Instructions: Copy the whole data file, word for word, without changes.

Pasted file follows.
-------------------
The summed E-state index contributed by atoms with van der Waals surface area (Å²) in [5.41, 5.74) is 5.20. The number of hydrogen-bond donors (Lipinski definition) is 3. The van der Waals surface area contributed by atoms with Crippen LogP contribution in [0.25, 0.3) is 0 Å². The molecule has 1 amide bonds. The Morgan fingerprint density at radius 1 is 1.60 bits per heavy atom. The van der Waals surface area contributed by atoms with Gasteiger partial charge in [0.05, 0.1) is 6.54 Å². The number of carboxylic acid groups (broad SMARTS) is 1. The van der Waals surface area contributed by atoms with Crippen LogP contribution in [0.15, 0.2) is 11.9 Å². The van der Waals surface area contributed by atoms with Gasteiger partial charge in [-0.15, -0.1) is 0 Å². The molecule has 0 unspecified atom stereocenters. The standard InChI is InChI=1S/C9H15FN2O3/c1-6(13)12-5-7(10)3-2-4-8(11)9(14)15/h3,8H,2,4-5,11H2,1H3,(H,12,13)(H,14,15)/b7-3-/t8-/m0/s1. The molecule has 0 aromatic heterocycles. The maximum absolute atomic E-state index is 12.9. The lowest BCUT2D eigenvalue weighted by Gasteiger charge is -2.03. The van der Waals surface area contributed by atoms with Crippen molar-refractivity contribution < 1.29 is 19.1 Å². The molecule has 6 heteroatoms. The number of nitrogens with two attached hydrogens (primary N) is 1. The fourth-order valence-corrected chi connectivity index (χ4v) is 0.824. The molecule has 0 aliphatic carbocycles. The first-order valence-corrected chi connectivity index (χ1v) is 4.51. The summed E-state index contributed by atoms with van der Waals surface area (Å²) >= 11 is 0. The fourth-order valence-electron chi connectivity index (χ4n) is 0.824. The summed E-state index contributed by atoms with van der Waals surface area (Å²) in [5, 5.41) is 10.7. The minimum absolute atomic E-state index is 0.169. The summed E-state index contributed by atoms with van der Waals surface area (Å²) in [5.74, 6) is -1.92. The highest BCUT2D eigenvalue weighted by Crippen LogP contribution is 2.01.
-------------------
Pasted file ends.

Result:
The summed E-state index contributed by atoms with van der Waals surface area (Å²) in [5.41, 5.74) is 5.20. The number of hydrogen-bond donors (Lipinski definition) is 3. The van der Waals surface area contributed by atoms with Crippen LogP contribution in [0.25, 0.3) is 0 Å². The molecule has 1 amide bonds. The Morgan fingerprint density at radius 1 is 1.60 bits per heavy atom. The van der Waals surface area contributed by atoms with Gasteiger partial charge in [0.05, 0.1) is 6.54 Å². The number of carboxylic acid groups (broad SMARTS) is 1. The van der Waals surface area contributed by atoms with Crippen LogP contribution in [0.15, 0.2) is 11.9 Å². The van der Waals surface area contributed by atoms with Gasteiger partial charge in [-0.15, -0.1) is 0 Å². The molecule has 0 unspecified atom stereocenters. The standard InChI is InChI=1S/C9H15FN2O3/c1-6(13)12-5-7(10)3-2-4-8(11)9(14)15/h3,8H,2,4-5,11H2,1H3,(H,12,13)(H,14,15)/b7-3-/t8-/m0/s1. The molecule has 0 aromatic heterocycles. The maximum absolute atomic E-state index is 12.9. The lowest BCUT2D eigenvalue weighted by Gasteiger charge is -2.03. The van der Waals surface area contributed by atoms with Crippen molar-refractivity contribution < 1.29 is 19.1 Å². The molecule has 6 heteroatoms. The number of nitrogens with two attached hydrogens (primary N) is 1. The fourth-order valence-corrected chi connectivity index (χ4v) is 0.824. The molecule has 0 aliphatic carbocycles. The first-order valence-corrected chi connectivity index (χ1v) is 4.51. The summed E-state index contributed by atoms with van der Waals surface area (Å²) >= 11 is 0. The fourth-order valence-electron chi connectivity index (χ4n) is 0.824. The summed E-state index contributed by atoms with van der Waals surface area (Å²) in [5, 5.41) is 10.7. The minimum absolute atomic E-state index is 0.169. The summed E-state index contributed by atoms with van der Waals surface area (Å²) in [5.74, 6) is -1.92. The highest BCUT2D eigenvalue weighted by Crippen LogP contribution is 2.01.